« Bang, Zoom, Straight to the Lagoon | Main | The Stuff Extremes Are Made Of »

A Bug's Strife

District 9 (2009)

TriStar Pictures

“District 9” couldn’t have come at a better time. For a science-fiction genre that’s been noticeably stagnant in recent years, this feature-film debut from writer-director Neill Blomkamp feels like the start of something big, a seismic shift in both public attention and filmmaking creativity toward a once-potent landscape inhabited by aliens and flying saucers. Hyperbole is risky business of course, and thrusting such a weighty compliment upon “District 9” could end up being a premature miscalculation. It could earn placement within critics’ top-10 lists and nothing more. Better judgment, however, thinks not.

“District 9,” structured as a fusion of narrative with faux documentary, is incredibly ambitious. This isn’t a game-changer in the vein of “2001: A Space Odyssey,” but it’s quietly forceful enough to hopefully rattle the neglected cage in Hollywood where astronaut George Taylor was once held captive. Mr. Blomkamp and producer Peter Jackson have (indirectly) executed the ultimate middle finger toward recent bloated sci-fi productions that lack anything other than expensive eye candy. In particular, a destructive robot-suit near the end of “District 9” packs more firepower than the entirety of “Terminator Salvation.”

Although the overall spectacle is tough to look past, the film’s success really lies within its subtext — that of tragic heroism. Based on Mr. Blomkamp’s 2005 short “Alive in Joburg,” “District 9” speaks on South Africa’s Apartheid from E.T.’s perspective. In a fictionalized reality, more than one million landed above Johannesburg in 1982, malnourished and docile. The government, blinded by the otherworldly weapons found on the aliens’ spaceship, threw the extraterrestrials into District 9, a fenced-off slum occupied by Nigerian gangs and the impoverished. It’s 2010 now, and the otherworldly citizens are lashing out in violent ways. Military-backed Multi-National United assigns Wikus van de merwe (played by newcomer Sharlto Copley), head of MNU’s Alien Affairs division, to lead a mass eviction of aliens out of District 9. Wikus — the dimwitted, underqualified son-in-law of his boss — follies the mission in a way that welcomes in grotesque transformation and, for the aliens, possible salvation.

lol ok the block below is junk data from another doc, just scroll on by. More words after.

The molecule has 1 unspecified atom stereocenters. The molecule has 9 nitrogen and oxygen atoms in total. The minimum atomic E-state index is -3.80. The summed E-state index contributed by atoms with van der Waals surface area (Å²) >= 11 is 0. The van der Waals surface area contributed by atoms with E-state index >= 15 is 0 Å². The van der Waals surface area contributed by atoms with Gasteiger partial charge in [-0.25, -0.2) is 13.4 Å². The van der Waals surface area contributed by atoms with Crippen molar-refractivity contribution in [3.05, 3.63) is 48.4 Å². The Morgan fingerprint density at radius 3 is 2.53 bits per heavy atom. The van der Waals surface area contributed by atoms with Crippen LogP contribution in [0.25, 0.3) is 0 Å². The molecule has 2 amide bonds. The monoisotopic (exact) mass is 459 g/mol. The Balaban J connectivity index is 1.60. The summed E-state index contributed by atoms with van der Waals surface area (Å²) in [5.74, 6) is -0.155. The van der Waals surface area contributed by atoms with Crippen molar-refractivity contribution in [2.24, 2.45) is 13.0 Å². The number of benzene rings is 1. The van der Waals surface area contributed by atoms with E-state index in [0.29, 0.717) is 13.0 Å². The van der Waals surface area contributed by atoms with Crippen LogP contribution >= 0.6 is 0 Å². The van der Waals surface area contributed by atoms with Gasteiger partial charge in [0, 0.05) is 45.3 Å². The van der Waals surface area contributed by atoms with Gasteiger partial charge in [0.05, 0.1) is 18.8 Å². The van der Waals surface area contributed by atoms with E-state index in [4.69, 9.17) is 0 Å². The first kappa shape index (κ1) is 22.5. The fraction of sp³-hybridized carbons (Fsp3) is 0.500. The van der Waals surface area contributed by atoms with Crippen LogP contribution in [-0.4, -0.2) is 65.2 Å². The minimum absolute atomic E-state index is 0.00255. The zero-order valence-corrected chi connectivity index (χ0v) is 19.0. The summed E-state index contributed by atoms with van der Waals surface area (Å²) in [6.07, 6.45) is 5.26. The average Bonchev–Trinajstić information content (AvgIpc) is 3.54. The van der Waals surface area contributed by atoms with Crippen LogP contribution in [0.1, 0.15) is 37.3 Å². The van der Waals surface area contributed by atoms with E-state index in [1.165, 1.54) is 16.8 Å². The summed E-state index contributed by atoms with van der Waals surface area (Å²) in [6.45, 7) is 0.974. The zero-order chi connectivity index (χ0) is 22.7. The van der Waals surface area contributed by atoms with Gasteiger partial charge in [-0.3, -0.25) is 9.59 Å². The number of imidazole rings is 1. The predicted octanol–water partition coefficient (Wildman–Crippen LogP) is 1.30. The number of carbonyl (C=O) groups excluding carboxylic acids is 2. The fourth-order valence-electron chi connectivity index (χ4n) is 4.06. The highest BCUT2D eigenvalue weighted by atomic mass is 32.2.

The film’s price tag was reportedly only $30 million; watching “District 9,” though, makes that figure hard to believe. As the mastermind behind the “Lord of the Rings” trilogy, producer Mr. Jackson knows a thing or 10 about pristine visual effects. Here, his know-how results in some creepily realistic-looking aliens, created by Mr. Jackson’s regular collaborators at Weta Workshop and speaking through extensive subtitles. Their eyes appear believably sad and their expressions contort into real emotion, not unlike the titular C.G.I. beast in Mr. Jackson’s “King Kong” remake. Mr. Blomkamp’s slickest trick is presenting the aliens as genuine slumdogs — digging in trash heaps for foods and living in shacks. They’re even given a demeaning moniker, “prawns” (for their unflattering resemblance to slimy shrimp). You’ll feel for them more so than any human on screen, which is precisely the point.